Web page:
California’s failure to effectively deal with those declared mentally incompetent is not only inhumane but it’s a circular problem as it only adds to prison overpopulation. As long as mentally ill patients are denied treatment while housed in prison, they cannot get better and recidivism rates will only increase.

Some are proposing treatment programs in prison as a short-term solution. However, this proposal does not address:

  • The ill effect that the prison environment will have on the mentally ill
  • The overcrowding issue
  • Excessive punishment, and
  • The fact that funding is now spent both to house a prisoner and to treat them, when the funding could be better spent to address the root of the problem.

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Facebook criminal caseIf you are like most people who use Facebook, you probably enjoy reading about the good things that happen in the lives of your social circle, and you probably share the same type of information, photos and videos. In fact, a recent study found that the majority of social media users screen the photos they post online and only post photos in which they seem “socially desirable.” The study also found that social media users “are unlikely to capture shameful, regrettable or lonely moments with a camera.”1

Yet these same purposefully positive posts can be used as evidence against you in court. Because most people only post photos in which they appear happy on social media, it could hurt their case if they claim they are unhappy.

Emoticons and Birthday Wishes May Be Used Against You

Don’t think that photos and status updates are the only thing that can be used against you as evidence. All those birthday wishes from friends, family members, co-workers and people you are connected to may hurt your case as well. You may also want to stop using smiley face emojis.

Take for example, the case of a woman who was injured when her chair collapsed at work. The woman sued the manufacturer of the chair, claiming the collapse caused her to suffer a serious back injury that confined her to her home and caused her to suffer a loss of enjoyment of life. The manufacturer checked out the woman’s social media profiles and found that the woman regularly used smiley emoticons, indicating the woman was happy.2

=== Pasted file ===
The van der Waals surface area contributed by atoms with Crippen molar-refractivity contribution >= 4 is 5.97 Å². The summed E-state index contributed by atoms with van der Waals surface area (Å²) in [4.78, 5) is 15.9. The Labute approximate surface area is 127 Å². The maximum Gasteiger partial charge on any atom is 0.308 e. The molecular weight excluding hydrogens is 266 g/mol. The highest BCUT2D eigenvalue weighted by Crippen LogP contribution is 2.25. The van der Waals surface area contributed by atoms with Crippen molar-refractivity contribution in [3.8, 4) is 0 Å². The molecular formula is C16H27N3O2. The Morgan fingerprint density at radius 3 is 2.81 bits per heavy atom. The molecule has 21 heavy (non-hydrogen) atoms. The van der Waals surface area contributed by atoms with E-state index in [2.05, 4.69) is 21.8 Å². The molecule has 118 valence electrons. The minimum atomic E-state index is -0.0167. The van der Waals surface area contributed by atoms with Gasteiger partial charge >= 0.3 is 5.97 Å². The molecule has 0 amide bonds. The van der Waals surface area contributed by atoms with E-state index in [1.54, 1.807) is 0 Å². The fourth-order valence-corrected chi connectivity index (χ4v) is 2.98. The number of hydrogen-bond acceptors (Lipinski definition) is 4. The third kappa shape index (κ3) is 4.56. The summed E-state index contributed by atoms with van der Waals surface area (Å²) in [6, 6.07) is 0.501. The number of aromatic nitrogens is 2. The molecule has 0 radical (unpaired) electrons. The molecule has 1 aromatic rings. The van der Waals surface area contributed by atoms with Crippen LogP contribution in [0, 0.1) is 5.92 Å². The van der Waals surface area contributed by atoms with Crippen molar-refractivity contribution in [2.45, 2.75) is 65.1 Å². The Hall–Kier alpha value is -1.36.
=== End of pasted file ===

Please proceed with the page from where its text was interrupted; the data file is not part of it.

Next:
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You have just gotten home from a long, difficult day at work. You are at a point where you can relax and truly consider yourself done for the day, and now it is time to have some fun. You fire up your Xbox and start playing “Grand Theft Auto V,” the open world game where you can commit just about any act of violence or criminal mischief you have ever imagined doing if there were no real-life consequences. Steal a car? No problem. Rob a liquor store? Have at it. Murder other players and steal the money they drop? No one will stop you.

You find yourself dominating other players in deathmatches and capture missions. As the police chase you all over the fictional city of Los Santos, the sirens blaring on your TV drown out the sounds of those coming from the real police cars headed down the street to your house. Without warning, police dressed in full body armor and armed to the teeth burst into your house and order you to place your hands behind your head and lie face down on your floor.

You have just been “swatted.”

What is “Swatting?”

swatting prank“Swatting” is where, either as a practical joke or as revenge, a person or group will gather up personal information on you and send police to your home or business, claiming that a heinous crime has been committed. Usually, the prank will involve a dire and urgent situation, such as a hostage taking or a murder. The goal is to make the report so dire and urgent that police will send a Special Weapons and Tactics (SWAT) team.

The result is that the victim finds him or herself staring down the barrel of a police officer’s assault weapon. In many cases, the victims have been people who play games while streaming their gaming to an audience on Internet sites such as Twitch or Periscope. In other cases, victims have been celebrities, such as singer/actress Miley Cyrus and rapper Lil Wayne.

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About Wallin & Klarich

Wallin & Klarich was established in 1981. Over the past 32 years, our law firm has helped tens of thousands of families in their time of legal need. Regardless of whether our clients faced criminal or DUI charges, the loss of their driving privilege, or wanted to clean up their criminal record, we have been there to help them.